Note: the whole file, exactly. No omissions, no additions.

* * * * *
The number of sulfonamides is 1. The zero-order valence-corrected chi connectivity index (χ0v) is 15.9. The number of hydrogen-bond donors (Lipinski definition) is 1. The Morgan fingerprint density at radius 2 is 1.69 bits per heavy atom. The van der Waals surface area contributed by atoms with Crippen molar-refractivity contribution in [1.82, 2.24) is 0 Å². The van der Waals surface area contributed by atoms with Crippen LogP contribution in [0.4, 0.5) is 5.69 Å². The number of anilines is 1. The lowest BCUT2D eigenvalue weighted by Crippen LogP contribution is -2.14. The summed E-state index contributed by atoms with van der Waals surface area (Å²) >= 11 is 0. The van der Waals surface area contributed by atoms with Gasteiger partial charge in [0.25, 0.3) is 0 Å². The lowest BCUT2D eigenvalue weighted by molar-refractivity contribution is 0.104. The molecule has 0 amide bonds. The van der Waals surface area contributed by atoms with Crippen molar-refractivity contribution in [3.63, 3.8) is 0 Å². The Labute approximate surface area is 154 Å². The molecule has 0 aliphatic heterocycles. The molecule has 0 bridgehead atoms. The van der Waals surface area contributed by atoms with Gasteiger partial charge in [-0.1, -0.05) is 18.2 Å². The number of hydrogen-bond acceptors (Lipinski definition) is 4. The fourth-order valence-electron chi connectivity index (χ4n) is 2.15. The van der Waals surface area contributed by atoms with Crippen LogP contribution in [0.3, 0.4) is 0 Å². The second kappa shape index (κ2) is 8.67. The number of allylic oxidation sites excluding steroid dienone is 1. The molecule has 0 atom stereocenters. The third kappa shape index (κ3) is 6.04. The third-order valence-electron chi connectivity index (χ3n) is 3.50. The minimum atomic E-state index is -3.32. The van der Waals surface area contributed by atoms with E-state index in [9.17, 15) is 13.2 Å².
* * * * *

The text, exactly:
The number of sulfonamides is 1. The zero-order valence-corrected chi connectivity index (χ0v) is 15.9. The number of hydrogen-bond donors (Lipinski definition) is 1. The Morgan fingerprint density at radius 2 is 1.69 bits per heavy atom. The van der Waals surface area contributed by atoms with Crippen molar-refractivity contribution in [1.82, 2.24) is 0 Å². The van der Waals surface area contributed by atoms with Crippen LogP contribution in [0.4, 0.5) is 5.69 Å². The number of anilines is 1. The lowest BCUT2D eigenvalue weighted by Crippen LogP contribution is -2.14. The summed E-state index contributed by atoms with van der Waals surface area (Å²) >= 11 is 0. The van der Waals surface area contributed by atoms with Gasteiger partial charge in [0.25, 0.3) is 0 Å². The lowest BCUT2D eigenvalue weighted by molar-refractivity contribution is 0.104. The molecule has 0 amide bonds. The van der Waals surface area contributed by atoms with Crippen molar-refractivity contribution in [3.63, 3.8) is 0 Å². The Labute approximate surface area is 154 Å². The molecule has 0 aliphatic heterocycles. The molecule has 0 bridgehead atoms. The van der Waals surface area contributed by atoms with Gasteiger partial charge in [-0.1, -0.05) is 18.2 Å². The number of hydrogen-bond acceptors (Lipinski definition) is 4. The fourth-order valence-electron chi connectivity index (χ4n) is 2.15. The van der Waals surface area contributed by atoms with Crippen LogP contribution in [0.3, 0.4) is 0 Å². The second kappa shape index (κ2) is 8.67. The number of allylic oxidation sites excluding steroid dienone is 1. The molecule has 0 atom stereocenters. The third kappa shape index (κ3) is 6.04. The third-order valence-electron chi connectivity index (χ3n) is 3.50. The minimum atomic E-state index is -3.32. The van der Waals surface area contributed by atoms with E-state index in [9.17, 15) is 13.2 Å².